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This eBook from the Gutenberg Project consists of approximately 180 pages of information about The Queen of Sheba & My Cousin the Colonel.

“By the way, I saw Flagg on the street the other day in Mobile.  He was looking well.”

The bit of melon I had in my mouth refused to be swallowed.  I fancy that my face was a study.  A dead silence followed; and then my wife reached across the table, and pressing my hand, said very gently—­

“Wesley, you were not brilliant, but you were good.”

All this was longer ago than I care to remember.  I heard no more from Mr. Matthews.  Last week, oddly enough, while glancing over a file of recent Southern newspapers, I came upon the announcement of the death of George W. Flagg.  It was yellow fever this time also.  If later on I receive any bills in connection with that event, I shall let my friend Bleeker audit them.

For bravery on the field of battle

I

The recruiting-office at Rivermouth was in a small, unpainted, weather-stained building on Anchor Street, not far from the custom-house.  The tumble-down shell had long remained tenantless, and now, with its mouse-colored exterior, easily lent itself to its present requirements as a little military mouse-trap.  In former years it had been occupied as a thread-and-needle and candy shop by one Dame Trippew.  All such petty shops in the town were always kept by old women, and these old women were always styled dames.  It is to be lamented that they and their innocent traffic have vanished into the unknown.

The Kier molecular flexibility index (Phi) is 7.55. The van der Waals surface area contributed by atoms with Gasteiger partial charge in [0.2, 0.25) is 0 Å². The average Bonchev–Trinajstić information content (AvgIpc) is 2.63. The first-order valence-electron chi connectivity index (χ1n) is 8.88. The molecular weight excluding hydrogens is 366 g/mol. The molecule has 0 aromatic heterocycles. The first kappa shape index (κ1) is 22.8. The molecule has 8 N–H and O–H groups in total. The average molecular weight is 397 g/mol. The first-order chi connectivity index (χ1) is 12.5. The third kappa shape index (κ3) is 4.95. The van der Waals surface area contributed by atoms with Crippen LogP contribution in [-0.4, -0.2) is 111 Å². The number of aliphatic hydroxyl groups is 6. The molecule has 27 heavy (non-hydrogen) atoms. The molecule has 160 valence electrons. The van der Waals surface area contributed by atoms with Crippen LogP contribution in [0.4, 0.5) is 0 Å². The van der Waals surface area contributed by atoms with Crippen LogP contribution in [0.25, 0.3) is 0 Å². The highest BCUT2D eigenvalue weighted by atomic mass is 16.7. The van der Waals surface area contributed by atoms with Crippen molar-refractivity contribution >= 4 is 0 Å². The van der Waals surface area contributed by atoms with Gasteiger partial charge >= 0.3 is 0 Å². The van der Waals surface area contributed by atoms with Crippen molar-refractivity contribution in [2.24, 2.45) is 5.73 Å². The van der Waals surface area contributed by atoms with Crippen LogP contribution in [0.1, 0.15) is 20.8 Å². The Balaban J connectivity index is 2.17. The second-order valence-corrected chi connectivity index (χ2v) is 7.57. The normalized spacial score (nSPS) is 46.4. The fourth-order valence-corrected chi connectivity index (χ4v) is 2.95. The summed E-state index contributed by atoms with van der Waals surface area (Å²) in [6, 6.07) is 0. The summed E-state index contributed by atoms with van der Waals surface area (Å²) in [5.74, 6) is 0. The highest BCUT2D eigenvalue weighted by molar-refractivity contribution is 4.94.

The interior of the building, consisting of one room and an attic covered by a lean-to roof, had undergone no change beyond the removal of Dame Trippew’s pathetic stock at the time of her bankruptcy.  The narrow counter, painted pea-green and divided in the centre by a swinging gate, still stretched from wall to wall at the farther end of the room, and behind the counter rose a series of small wooden drawers, which now held nothing but a fleeting and inaccurate memory of the lavender, and pennyroyal, and the other sweet herbs that used to be deposited in them.  Even the tiny cow-bell, which once served to warn Dame Trippew of the advent of a customer, still hung from a bit of curved iron on the inner side of the street-door, and continued to give out a petulant, spasmodic jingle whenever that door was opened, however cautiously.  If the good soul could have returned to the scene of her terrestrial commerce, she might have resumed business at the old stand without making any alterations whatever.  Everything remained precisely as she had left it at the instant of her exit.  But a wide gulf separated Dame Trippew from the present occupant of the premises.  Dame Trippew’s slight figure, with its crisp, snowy cap and apron, and steel-bowed spectacles, had been replaced by the stalwart personage of a sergeant of artillery in the regular army, between whose overhanging red mustache and the faint white down that had of late years come to Dame Trippew’s upper lip, it would have been impossible to establish a parallel.  The only things these two might have claimed in common were a slackness of trade and a liking for the aromatic Virginia leaf, though Dame Trippew had taken hers in a dainty idealistic powder, and the sergeant took his in realistic plug through the medium of an aggressive clay pipe.

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